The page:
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Director Wolfgang Petersen (1941-2022)


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The German filmmaker Wolfgang Petersen, whose success with the 1981 World War II drama "Das Boot" ("The Boat") led to a distinguished international career, has died at the age of 81.

Publicist Michelle Bega of Rogers & Cowan PMK told The Hollywood Reporter that Petersen succumbed to pancreatic cancer at his home in Brentwood, California on Friday, August 12.

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"Das Boot," a West German film starring Jürgen Prochnow as the anti-Nazi commander of the German submarine U-96, received six 1982 Academy Award nominations: Best Director and Best Adapted Screenplay (Petersen), Best Cinematography (Jost Vacano), Best Film Editing (Hannes Nikel), Best Sound (Milan Bor, Trevor Pyke and Mike Le Mare) and Best Sound Effects Editing (Le Mare). The drama was based on the 1973 novel by Lothar-Günther Buchheim. "Wolfgang Petersen's direction is an exercise in pure craftsmanship," wrote Chicago Sun-Times movie critic Roger Ebert. "The film is constructed mostly out of closeups and cramped two- and three-shots. All of the light sources are made to seem visible (when the lights fail, flashlight beams dance in the darkness). Long, involved shots are constructed with meticulous detail; when a sailor races toward the torpedo room, the reactions from the other men seem exactly right.

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"The NeverEnding Story" was Petersen's 1984 German fantasy film in the English language. It was based on the 1979 novel "Die unendliche Geschichte" by the children's author Michael Ende. Petersen directed and co-wrote the adapted screenplay with Herman Weigel. The picture starred the American child actor Barret Oliver as Bastian Balthazar Bux, who borrowed a book about the fantasy world of Fantasia -- and experienced it through his imagination. The movie's title was apt. There were sequels in 1990 and 1994.

Petersen's 1993 thriller "In the Line of Fire" starred Clint Eastwood as a U.S. Secret Service agent who was on duty in Dallas when President Kennedy was assassinated on November 22, 1963. John Malkovich earned a Best Supporting Actor Oscar nomination as a potential assassin who could cause another international tragedy on the agent's watch three decades later. The drama also earned Academy Award nods for Best Original Screenplay (Jeff Maguire) and Best Film Editing (Anne V. Coates).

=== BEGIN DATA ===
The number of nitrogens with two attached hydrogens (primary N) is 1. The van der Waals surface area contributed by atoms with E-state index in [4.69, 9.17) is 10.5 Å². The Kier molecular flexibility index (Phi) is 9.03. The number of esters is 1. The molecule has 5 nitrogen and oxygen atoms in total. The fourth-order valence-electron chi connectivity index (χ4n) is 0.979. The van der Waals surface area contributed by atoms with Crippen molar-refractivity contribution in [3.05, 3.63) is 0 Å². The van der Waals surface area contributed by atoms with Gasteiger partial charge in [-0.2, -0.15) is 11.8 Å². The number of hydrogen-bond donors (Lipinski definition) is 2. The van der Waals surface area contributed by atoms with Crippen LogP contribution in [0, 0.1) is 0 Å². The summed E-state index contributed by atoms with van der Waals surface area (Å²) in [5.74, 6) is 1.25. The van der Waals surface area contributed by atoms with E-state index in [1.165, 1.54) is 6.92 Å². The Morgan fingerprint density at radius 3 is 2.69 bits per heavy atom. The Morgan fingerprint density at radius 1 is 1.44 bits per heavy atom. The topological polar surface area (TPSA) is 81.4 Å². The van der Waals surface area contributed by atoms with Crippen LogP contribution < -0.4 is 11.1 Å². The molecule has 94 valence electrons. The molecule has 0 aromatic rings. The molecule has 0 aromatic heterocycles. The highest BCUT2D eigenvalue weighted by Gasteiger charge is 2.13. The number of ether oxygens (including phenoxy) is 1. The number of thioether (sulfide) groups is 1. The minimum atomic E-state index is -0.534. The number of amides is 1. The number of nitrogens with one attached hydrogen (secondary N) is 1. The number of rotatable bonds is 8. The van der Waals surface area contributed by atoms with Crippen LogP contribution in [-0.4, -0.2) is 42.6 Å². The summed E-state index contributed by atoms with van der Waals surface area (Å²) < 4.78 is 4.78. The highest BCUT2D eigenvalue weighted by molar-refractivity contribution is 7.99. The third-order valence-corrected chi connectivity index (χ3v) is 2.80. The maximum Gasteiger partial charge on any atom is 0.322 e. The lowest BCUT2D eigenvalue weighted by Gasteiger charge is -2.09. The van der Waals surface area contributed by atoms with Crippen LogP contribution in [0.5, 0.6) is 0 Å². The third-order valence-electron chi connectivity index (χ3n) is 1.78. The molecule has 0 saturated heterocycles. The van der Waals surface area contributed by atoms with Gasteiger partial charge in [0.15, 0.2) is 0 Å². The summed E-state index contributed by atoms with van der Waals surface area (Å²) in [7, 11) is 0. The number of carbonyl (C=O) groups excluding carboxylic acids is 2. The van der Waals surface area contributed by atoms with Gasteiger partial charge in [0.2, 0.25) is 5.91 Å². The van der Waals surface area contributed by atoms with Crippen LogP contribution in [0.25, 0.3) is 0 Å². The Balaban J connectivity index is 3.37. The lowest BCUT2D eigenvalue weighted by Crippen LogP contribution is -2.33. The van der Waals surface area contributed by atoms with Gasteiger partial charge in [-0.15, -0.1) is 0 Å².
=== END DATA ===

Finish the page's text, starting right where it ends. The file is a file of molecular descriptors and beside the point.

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"Outbreak," Petersen's prophetic 1995 suspense film about a deadly virus was a worldwide hit when it was released in theaters. It also was much talked about 25 years later during the COVID-19 pandemic. The film starred Dustin Hoffman and Rene Russo as a onetime couple with experience in dealing with disease-causing microorganisms. Petersen directed and co-produced the drama, which was adapted from writer Richard Preston's 1994 non-fiction book "The Hot Zone: A Terrifying True Story." Also starring in the production: Morgan Freeman. Donald Sutherland, Kevin Spacey, Cuba Gooding, Jr., Patrick Dempsey and J.T, Walsh.

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In Peterson's 1997 thriller "Air Force One," Harrison Ford played U.S. President James Marshall -- an embattled Chief Executive determined to reclaim his hijacked airplane from the clutches of a Russian terrorist (Gary Oldman). Written by Andrew W. Marlowe, the film also starred Wendy Crewson, Xander Berkeley, William H. Macy, Dean Stockwell, Paul Guilfoyle, Jürgen Prochnow,  Liesel Matthews and Glenn Close as the vice president. 

Starring George Clooney, Mark Wahlberg and Diane Lane, the 2000 drama "The Perfect Storm" was based on the true story of the doomed commercial fishing vessel Andrea Gail and her six-man crew, lost at sea in October 1991. Directed and co-produced by Petersen, the film was adapted from the 1997 non-fiction book of the same title by Sebastian Junger. The drama also starred John Hawkes, John C. Reilly, Mary Elizabeth Mastrantonio, William Fichtner, Bob Gunton and Karen Allen. The production was nominated for two Academy Awards: Best Visual Effects and Best Sound.

"Troy" -- Petersen's 2004 retelling of the ancient Trojan War -- starred Brad Pitt as the mighty Greek hero Achilles, who fell in love with a captured Trojan princess and priestess named Briseis (Rose Byrne). Interestingly, Pitt was sidelined for a time during the filming because of an injured Achilles tendon. The film -- which did not cast actors as Greek gods -- also starred Eric Bana, Orlando Bloom, Brian Cox, Peter O'Toole, Sean Bean, Brendan Gleeson, Julie Christie and Diane Kruger (as Helen of Troy).

Achilles Meets Briseis | Troy (2004) Brad Pitt/Rose Byrne - YouTube

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And as Germany's top big-budget director, helmed Germany's big national-treasure kids'-bestseller The Neverending Story (1984), which made his US-film name in Hollywood.

the-neverending-story-ss2.jpg

(But then his Big CGI Wave in A Perfect Storm made him Warner's one-trick pet go-to guy for SFX movies...Who wondered if he could do that kewl Big-Wave thing again in Poseidon (2006).)  🙄

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Das Boot (1981) is one of my very favorite films. I'm always fully invested from the first second. 

I've always liked what he had to say about going to the movies: "Theaters are always going to be around, and doing fine. With computers and technology, we're becoming more and more secluded from each other. And the movie theater is one of the last places where we can still gather and experience something together. I don't think the desire for that magic will ever go away."

Rest well, Herr Petersen.

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